Nothing steams consumers like robocalls, which is why the Federal Trade Commission launched a contest last year calling for ideas to tackle the nuisance. The winners of that challenge were announced Tuesday.
Each of two winners will receive $25,000 to bring their robocall solutions to market.
In addition to the monetary awards, the agency issued a technology achievement award, designed to recognize organizations of 10 employees or more who also submitted ideas for thwarting robocalls.
Winners of the cash prizes were Aaron Foss, a freelance software developer from Long Island, N.Y. and Serdar Danis. Achievement award winners were Google engineers Dean Jackson and Daniel Klein.
Foss calls his scheme to foil robocalls “Nomorobo.” It’s designed to hook into capabilities in existing phone networks that permit simultaneous ringing of calls.
With Nomorobo enabled, calls to a phone would be routed to a shadow phone line where they would be analyzed to determine if they’re a robocall or not. If they are a robocall, Nomorobo will automatically hang up on them.
“It’s like a mute button for robocalls,” he told TechNewsWorld.
Nomorobo runs in the cloud, which allows it to work with any kind of phone — mobile, landline or VoIP.
That also makes the solution easy to switch on. If a carrier supported the solution, a consumer could enable it for their account at the carrier’s website.
Nomorobo satisfies one of chief criteria set by the FTC for its robocall challenge — it’s easy to deploy.
Because the FTC didn’t want proposals that changed the existing phone infrastructure, there were only a couple of ways of solving the problem, he said.
“The one that I felt had the best chance of being able to launch quickly and easily and cheaply was using this simultaneous ring functionality,” Foss noted.
Nomorobo won’t degrade the experience of most human callers in any way, he added. There’s no delay because the software can distinguish between a human call and a robocall and let the human call through immediately.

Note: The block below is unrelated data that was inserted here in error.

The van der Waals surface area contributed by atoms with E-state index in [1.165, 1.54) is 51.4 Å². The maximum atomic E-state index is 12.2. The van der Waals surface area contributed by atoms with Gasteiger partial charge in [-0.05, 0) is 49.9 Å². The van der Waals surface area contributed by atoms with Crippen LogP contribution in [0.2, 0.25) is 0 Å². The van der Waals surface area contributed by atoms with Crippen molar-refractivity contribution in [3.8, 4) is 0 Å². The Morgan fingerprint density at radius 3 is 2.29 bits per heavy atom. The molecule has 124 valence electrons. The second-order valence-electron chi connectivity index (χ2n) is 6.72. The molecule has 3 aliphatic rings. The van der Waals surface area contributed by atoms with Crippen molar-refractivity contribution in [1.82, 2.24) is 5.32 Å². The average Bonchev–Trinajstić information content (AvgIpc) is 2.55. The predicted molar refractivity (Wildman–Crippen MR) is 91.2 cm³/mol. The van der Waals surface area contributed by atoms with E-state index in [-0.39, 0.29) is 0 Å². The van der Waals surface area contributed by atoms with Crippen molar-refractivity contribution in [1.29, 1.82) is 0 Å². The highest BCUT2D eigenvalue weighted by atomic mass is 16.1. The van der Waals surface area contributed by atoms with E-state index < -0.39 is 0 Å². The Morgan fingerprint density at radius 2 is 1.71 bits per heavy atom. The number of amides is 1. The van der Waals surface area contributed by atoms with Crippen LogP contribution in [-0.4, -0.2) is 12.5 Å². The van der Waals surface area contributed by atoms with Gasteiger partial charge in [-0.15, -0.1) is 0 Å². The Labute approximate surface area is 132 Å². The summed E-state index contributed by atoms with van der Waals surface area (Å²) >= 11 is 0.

As with any filtering system, there’s always a chance of false positives. In those cases, a caller would be asked to punch in a two digit code to confirm they’re human.
“It’s called an audio CAPTCHA,” Foss said. “A human can type in the number but robocallers aren’t able to type in that number.”
Dani’s solution — Robocall Filtering System and Device with Autonomous Blacklisting, Whitelisting, GrayListing and Caller ID Spoof Detection — also blocks automated nuisance calls. However, his software can be implemented at the carrier level, and also as a mobile app or an electronic device in a user’s home.
The Google engineers’ solution to robocalls was to “crowdsource” a database of robocall numbers. “While the first few people called would get spammed, after a sufficient number of reports are made, further calls would be blocked,” the engineers explained in a summary of their proposal.
Robocalling presented the FTC with a problem that seemed to be best be addressed by private innovation, according to Kati Daffan, a staff attorney in the FTC’s Bureau of Consumer Protection.
“This would be a very difficult problem for us to solve just through our normal method of working with law enforcement and experts in the field,” she told TechNewsWorld.
Asking Innovators for Help
The FTC has had difficulty keeping pace with robocalling spammers.
“The technology has changed in the past few years and made it very easy and very cheap to send out millions of these phone calls, and to do it while hiding your identity and location,” Daffan said.
“It’s a very tough nut to crack with law enforcement and industry coordination alone,” she added.
When surveying what was available in the market to combat robocalls, the FTC came to a disappointing conclusion. “There was a huge demand for solutions but nothing to meet it,” Daffan noted. “So we said, ‘We have a lot of amazing innovators in this country, let’s throw it out to them.'”